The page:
Web Client Programming with Perl: Chapter 1: Introduction
A relationship in which two computers, usually a server and a client, communicate across a network. Usually one computer manages or supplies services to the. A web client is an application that communicates with a web server, using Hypertext The student may flunk biology, but at least he'll be the first to know who won the Figure demonstrates the relationship between web clients and web servers. However, Chapter 4 does show some examples of writing simple clients. Client–server model is a distributed application structure that partitions tasks or workloads The client-server characteristic describes the relationship of cooperating programs in an application. The server component provides a function or.
The Web seems to have permanently captured the imagination of the world. It brings up visions of vast archives that can now be made globally available from every desktop, images and multimedia that can be distributed to every home, and But the soul of the Web is pure and unchanged.
BBC Bitesize - GCSE Computer Science - Network hardware - Revision 7
When you get down to it, it's just about sending data from one machine to another--and that's what HTTP is for. With a browser, you can download web documents and view them formatted on your screen.
When you request a document with your browser, you supply a web address, known as a Universal Resource Locator or URL. The URL identifies the machine that contains the document you want, and the pathname to that document on the server. The browser contacts the remote machine and requests the document you specified.
After receiving the document, it formats it as needed and displays it on your browser.
- Client-Server Model
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- Client–server model
For example, you might click on a hyperlink corresponding to the URL http: Your browser contacts the machine called www. When the document arrives, the browser formats it and displays it on the screen. If the document requires other documents to be retrieved for example, if it includes a graphic image on the pagethe browser downloads them as well.
But as far as you're concerned, you just clicked on a word and a new page appeared. Clients and Servers Your web browser is an example of a web client.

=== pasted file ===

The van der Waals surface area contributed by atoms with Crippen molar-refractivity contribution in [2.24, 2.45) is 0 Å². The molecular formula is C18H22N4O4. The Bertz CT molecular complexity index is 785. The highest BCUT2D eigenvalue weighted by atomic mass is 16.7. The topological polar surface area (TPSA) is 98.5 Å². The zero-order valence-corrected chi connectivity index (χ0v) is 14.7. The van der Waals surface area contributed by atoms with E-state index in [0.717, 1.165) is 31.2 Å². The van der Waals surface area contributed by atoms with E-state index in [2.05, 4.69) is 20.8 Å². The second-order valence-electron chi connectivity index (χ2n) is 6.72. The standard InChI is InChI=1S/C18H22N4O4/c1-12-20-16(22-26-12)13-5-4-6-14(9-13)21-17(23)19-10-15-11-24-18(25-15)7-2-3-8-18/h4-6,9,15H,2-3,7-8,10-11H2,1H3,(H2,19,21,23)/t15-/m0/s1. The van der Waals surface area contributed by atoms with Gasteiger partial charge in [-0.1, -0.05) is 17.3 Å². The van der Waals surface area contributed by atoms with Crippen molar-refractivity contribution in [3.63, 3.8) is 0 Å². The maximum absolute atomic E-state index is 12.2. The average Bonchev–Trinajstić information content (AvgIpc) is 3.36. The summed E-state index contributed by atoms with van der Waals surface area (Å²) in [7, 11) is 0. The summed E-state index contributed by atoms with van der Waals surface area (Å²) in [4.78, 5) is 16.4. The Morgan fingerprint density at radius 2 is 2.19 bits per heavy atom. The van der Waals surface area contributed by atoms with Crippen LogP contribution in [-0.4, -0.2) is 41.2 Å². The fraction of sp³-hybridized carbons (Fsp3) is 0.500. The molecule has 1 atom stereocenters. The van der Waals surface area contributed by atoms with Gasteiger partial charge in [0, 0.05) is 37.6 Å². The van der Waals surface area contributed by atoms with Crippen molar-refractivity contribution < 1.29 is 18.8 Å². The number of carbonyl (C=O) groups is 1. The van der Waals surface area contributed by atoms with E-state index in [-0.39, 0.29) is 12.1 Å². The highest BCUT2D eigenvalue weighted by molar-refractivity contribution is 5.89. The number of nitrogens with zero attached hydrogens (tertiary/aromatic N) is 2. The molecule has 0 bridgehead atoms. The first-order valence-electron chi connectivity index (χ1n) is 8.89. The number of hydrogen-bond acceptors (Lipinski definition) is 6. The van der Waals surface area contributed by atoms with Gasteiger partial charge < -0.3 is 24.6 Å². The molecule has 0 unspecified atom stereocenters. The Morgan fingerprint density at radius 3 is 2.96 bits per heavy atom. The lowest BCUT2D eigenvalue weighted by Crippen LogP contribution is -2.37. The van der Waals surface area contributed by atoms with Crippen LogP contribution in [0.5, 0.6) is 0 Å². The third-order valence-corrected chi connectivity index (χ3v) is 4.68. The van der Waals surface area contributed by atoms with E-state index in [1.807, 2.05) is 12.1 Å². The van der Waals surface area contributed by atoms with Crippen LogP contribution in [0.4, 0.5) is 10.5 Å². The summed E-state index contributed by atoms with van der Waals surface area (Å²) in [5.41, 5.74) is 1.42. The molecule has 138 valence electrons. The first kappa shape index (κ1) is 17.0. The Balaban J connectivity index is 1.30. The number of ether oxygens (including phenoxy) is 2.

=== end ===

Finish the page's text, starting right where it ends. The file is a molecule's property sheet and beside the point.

The remote machine containing the document you requested is called a web server. The client and server communicate using a special language a "protocol" called HTTP. Figure demonstrates the relationship between web clients and web servers. Client and server relationship To keep ourselves honest, we should get a little more specific now. Although we commonly refer to the machine that contains the documents as the "server," the server isn't the hardware itself, but just a program that runs on that machine.
The web server listens on a port on the network, and waits for client requests using the HTTP protocol. After the server responds to the request using HTTPthe network connection is dropped and the browser processes the relevant data that it received, then displays it on your screen.Servers: What are they? Client - Server Relationship explained - Blonde Dictionary
In practice, many clients can be using the same server at the same time, and one client can also use many servers at the same time see Figure If you master HTTP, you can request documents from a server without needing to go through your browser. Similarly, you can return documents to web browsers without being limited to the functionality of an existing web server. HTTP programming takes you out of the realm of the everyday web user and into the world of the web power user.
But before your client can actually communicate with a server, it needs to establish a connection. Now, this is when we separate our audience into the lucky and the. One of the great virtues for which Perl programmers are extolled is laziness.
The Perl community encourages programmers to develop modules and libraries that perform common tasks, and then to share these developments with the world at large. Only for those of us on UNIX, though.
For now, however, NT users have to cope with what's out there. But on the brighter side, NT's Perl environment is getting better over time. Also, some readers may be stuck with Perl 4, in which case LWP is off limits. Many Internet Service Providers do not support software "extras" like Perl, and thus will not upgrade the version of Perl 4 that was distributed with their operating system. Perl 4 is considered unsupported and buggy by most Perl experts, but for many readers, it's all they have.